The correction of over-growth requires a realistic appraisal of aims and resources. What is one trying to do? What are the principle sectors of one’s life? How many projects are involved. What resources are required for completion of these projects? Are projects congruent? Can projects be integrated?
Major Sectors of Individual Endeavor
|Personal Hygiene & Health||Social Relations||Occupation||Community Relations||Material Status|
|Sleep||Children||Occupation A Project
1, 2, 3
|Church and Civic Groups||Earnings|
|Subsectors||Nutrition||Significant Other or Spouse||Occupation B Project
1, 2, 3
|Clubs and Memberships||Retirement|
Note: New subsectors may be added. Each subsector may be further differentiated. For example, the category “Children” is composed of individual children, each child with individual needs and time demands. Insofar as different needs of an individual child may be addressed in terms of some rational contribution by the parent, an individual child may have different projects attached to her. For example, Alice may need a new school or a music teacher which require investigation and application. Projects differ from day-to-day responsibilities in that projects have a specific term.
The major sectors of adaptation are personal hygiene and health, social relations, occupation, community relations, and material status. These sectors derive from William James’s distinctions of the various selves. In accord with his scheme, the spiritual self would be included as a major player in adaptation. In the present scheme the spiritual self is included in the community sector under “church and civic groups”. However, this categorization may mislead about what is most important in human motivation. The spiritual self may encompass aesthetic and visionary experience, the fruits and experience of meditation, and transcendence. These facets may be leading organizers of life purpose and direction. So this self may be viewed in hierarchical relation to other selves.
What sector or projects within sectors are most important to the self and in what sense? Maslow believed that basic needs must be met first before persons were free to engage in higher motivations. Perhaps this is so, but spiritual needs often seem to shoulder aside more pragmatic needs, even for food and shelter. What is important for the self often arises from cultural prescriptions and beliefs. For example in contemporary industrial society, older citizens are often concerned about material status in the form of retirement. Is there some sector or some project with which the person deeply identifies? What is its source? Is this a function of past definitions, current adaptation, something unique and vital to the individual self?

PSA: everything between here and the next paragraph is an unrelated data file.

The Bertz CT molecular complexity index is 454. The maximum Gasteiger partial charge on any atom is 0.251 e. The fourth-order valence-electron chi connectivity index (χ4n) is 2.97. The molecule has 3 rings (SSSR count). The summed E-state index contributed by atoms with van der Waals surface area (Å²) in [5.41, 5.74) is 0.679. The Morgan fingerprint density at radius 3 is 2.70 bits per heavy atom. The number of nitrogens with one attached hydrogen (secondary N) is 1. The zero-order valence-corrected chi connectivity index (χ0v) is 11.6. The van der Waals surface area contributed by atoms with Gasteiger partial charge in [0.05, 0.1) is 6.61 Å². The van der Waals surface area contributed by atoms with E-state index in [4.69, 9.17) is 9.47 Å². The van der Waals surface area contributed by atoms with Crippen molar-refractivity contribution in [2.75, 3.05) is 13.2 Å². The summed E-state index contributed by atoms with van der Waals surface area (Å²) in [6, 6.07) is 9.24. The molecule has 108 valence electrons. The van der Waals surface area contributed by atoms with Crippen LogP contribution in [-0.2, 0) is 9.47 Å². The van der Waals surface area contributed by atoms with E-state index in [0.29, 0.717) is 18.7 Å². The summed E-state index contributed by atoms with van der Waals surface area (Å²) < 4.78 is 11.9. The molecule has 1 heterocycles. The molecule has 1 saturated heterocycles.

Do sectors conflict? Do projects conflict? If too little time is available for existing projects, can some projects be dropped? Can time be managed more effectively? If too many demands within too many sectors occur, can some of these demands be collapsed into a single project? Can help be obtained or hired?
The risk of sectors, projects, and the like is that the person may lose all spontaneity and what is most precious in the encounter with life. Tasks, aims, and projects can rarely be pruned too much. The more space, the more sunlight illuminates the ground. But wisdom suggests that the vital supports of productive endeavor be sustained.
The author, Leland van den Daele, is a psychoanalyst, clinical psychologist, and teacher.